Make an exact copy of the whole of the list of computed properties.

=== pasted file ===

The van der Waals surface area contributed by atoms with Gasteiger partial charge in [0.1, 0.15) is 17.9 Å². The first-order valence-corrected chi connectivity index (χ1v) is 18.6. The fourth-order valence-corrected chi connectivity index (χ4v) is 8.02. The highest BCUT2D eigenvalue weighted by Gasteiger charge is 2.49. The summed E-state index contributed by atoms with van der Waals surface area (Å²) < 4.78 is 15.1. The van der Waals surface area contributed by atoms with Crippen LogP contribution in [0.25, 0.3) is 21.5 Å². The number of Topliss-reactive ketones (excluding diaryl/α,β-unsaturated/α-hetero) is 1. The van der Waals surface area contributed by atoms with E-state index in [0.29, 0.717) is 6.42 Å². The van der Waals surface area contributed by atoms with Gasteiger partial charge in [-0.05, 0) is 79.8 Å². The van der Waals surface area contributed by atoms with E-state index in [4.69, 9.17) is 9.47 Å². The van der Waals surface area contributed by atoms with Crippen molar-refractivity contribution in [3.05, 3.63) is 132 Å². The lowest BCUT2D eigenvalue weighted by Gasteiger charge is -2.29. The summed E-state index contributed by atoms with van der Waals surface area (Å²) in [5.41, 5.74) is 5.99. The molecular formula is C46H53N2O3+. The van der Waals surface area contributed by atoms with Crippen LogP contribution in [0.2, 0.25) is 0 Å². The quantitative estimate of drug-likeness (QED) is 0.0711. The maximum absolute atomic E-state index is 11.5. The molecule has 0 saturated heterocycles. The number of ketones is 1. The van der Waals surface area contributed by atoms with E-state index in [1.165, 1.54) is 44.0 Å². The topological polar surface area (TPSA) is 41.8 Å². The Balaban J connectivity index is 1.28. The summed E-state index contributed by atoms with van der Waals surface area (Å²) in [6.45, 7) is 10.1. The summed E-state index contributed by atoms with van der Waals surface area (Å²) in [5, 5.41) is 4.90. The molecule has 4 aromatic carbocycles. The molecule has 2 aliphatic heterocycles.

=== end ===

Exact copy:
The van der Waals surface area contributed by atoms with Gasteiger partial charge in [0.1, 0.15) is 17.9 Å². The first-order valence-corrected chi connectivity index (χ1v) is 18.6. The fourth-order valence-corrected chi connectivity index (χ4v) is 8.02. The highest BCUT2D eigenvalue weighted by Gasteiger charge is 2.49. The summed E-state index contributed by atoms with van der Waals surface area (Å²) < 4.78 is 15.1. The van der Waals surface area contributed by atoms with Crippen LogP contribution in [0.25, 0.3) is 21.5 Å². The number of Topliss-reactive ketones (excluding diaryl/α,β-unsaturated/α-hetero) is 1. The van der Waals surface area contributed by atoms with E-state index in [0.29, 0.717) is 6.42 Å². The van der Waals surface area contributed by atoms with Gasteiger partial charge in [-0.05, 0) is 79.8 Å². The van der Waals surface area contributed by atoms with E-state index in [4.69, 9.17) is 9.47 Å². The van der Waals surface area contributed by atoms with Crippen molar-refractivity contribution in [3.05, 3.63) is 132 Å². The lowest BCUT2D eigenvalue weighted by Gasteiger charge is -2.29. The summed E-state index contributed by atoms with van der Waals surface area (Å²) in [5.41, 5.74) is 5.99. The molecular formula is C46H53N2O3+. The van der Waals surface area contributed by atoms with Crippen LogP contribution in [0.2, 0.25) is 0 Å². The quantitative estimate of drug-likeness (QED) is 0.0711. The maximum absolute atomic E-state index is 11.5. The molecule has 0 saturated heterocycles. The number of ketones is 1. The van der Waals surface area contributed by atoms with E-state index in [1.165, 1.54) is 44.0 Å². The topological polar surface area (TPSA) is 41.8 Å². The Balaban J connectivity index is 1.28. The summed E-state index contributed by atoms with van der Waals surface area (Å²) in [6.45, 7) is 10.1. The summed E-state index contributed by atoms with van der Waals surface area (Å²) in [5, 5.41) is 4.90. The molecule has 4 aromatic carbocycles. The molecule has 2 aliphatic heterocycles.